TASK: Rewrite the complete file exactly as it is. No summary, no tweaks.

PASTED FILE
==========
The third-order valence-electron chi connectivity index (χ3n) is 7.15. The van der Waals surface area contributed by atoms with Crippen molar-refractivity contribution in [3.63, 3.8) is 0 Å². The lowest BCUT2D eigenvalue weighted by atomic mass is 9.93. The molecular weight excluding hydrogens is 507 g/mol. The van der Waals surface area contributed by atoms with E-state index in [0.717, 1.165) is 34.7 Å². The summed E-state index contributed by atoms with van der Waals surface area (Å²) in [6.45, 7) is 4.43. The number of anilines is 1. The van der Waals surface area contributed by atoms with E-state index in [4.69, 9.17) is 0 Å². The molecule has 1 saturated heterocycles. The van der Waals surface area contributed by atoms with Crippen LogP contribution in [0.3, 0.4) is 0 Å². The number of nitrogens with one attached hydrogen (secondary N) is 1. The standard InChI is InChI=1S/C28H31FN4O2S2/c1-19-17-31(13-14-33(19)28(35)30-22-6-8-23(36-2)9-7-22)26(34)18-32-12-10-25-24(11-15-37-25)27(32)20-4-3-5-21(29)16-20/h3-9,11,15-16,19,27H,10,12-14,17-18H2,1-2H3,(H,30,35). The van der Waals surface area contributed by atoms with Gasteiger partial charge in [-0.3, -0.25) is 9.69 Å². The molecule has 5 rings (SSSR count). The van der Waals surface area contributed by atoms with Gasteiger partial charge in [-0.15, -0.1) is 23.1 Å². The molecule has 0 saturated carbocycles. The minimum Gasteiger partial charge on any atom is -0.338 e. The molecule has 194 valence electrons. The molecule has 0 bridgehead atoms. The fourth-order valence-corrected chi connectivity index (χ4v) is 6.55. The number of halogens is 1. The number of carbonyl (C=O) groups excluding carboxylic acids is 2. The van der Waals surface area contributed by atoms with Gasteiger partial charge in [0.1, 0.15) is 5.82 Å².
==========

The third-order valence-electron chi connectivity index (χ3n) is 7.15. The van der Waals surface area contributed by atoms with Crippen molar-refractivity contribution in [3.63, 3.8) is 0 Å². The lowest BCUT2D eigenvalue weighted by atomic mass is 9.93. The molecular weight excluding hydrogens is 507 g/mol. The van der Waals surface area contributed by atoms with E-state index in [0.717, 1.165) is 34.7 Å². The summed E-state index contributed by atoms with van der Waals surface area (Å²) in [6.45, 7) is 4.43. The number of anilines is 1. The van der Waals surface area contributed by atoms with E-state index in [4.69, 9.17) is 0 Å². The molecule has 1 saturated heterocycles. The van der Waals surface area contributed by atoms with Crippen LogP contribution in [0.3, 0.4) is 0 Å². The number of nitrogens with one attached hydrogen (secondary N) is 1. The standard InChI is InChI=1S/C28H31FN4O2S2/c1-19-17-31(13-14-33(19)28(35)30-22-6-8-23(36-2)9-7-22)26(34)18-32-12-10-25-24(11-15-37-25)27(32)20-4-3-5-21(29)16-20/h3-9,11,15-16,19,27H,10,12-14,17-18H2,1-2H3,(H,30,35). The van der Waals surface area contributed by atoms with Gasteiger partial charge in [-0.3, -0.25) is 9.69 Å². The molecule has 5 rings (SSSR count). The van der Waals surface area contributed by atoms with Gasteiger partial charge in [-0.15, -0.1) is 23.1 Å². The molecule has 0 saturated carbocycles. The minimum Gasteiger partial charge on any atom is -0.338 e. The molecule has 194 valence electrons. The molecule has 0 bridgehead atoms. The fourth-order valence-corrected chi connectivity index (χ4v) is 6.55. The number of halogens is 1. The number of carbonyl (C=O) groups excluding carboxylic acids is 2. The van der Waals surface area contributed by atoms with Gasteiger partial charge in [0.1, 0.15) is 5.82 Å².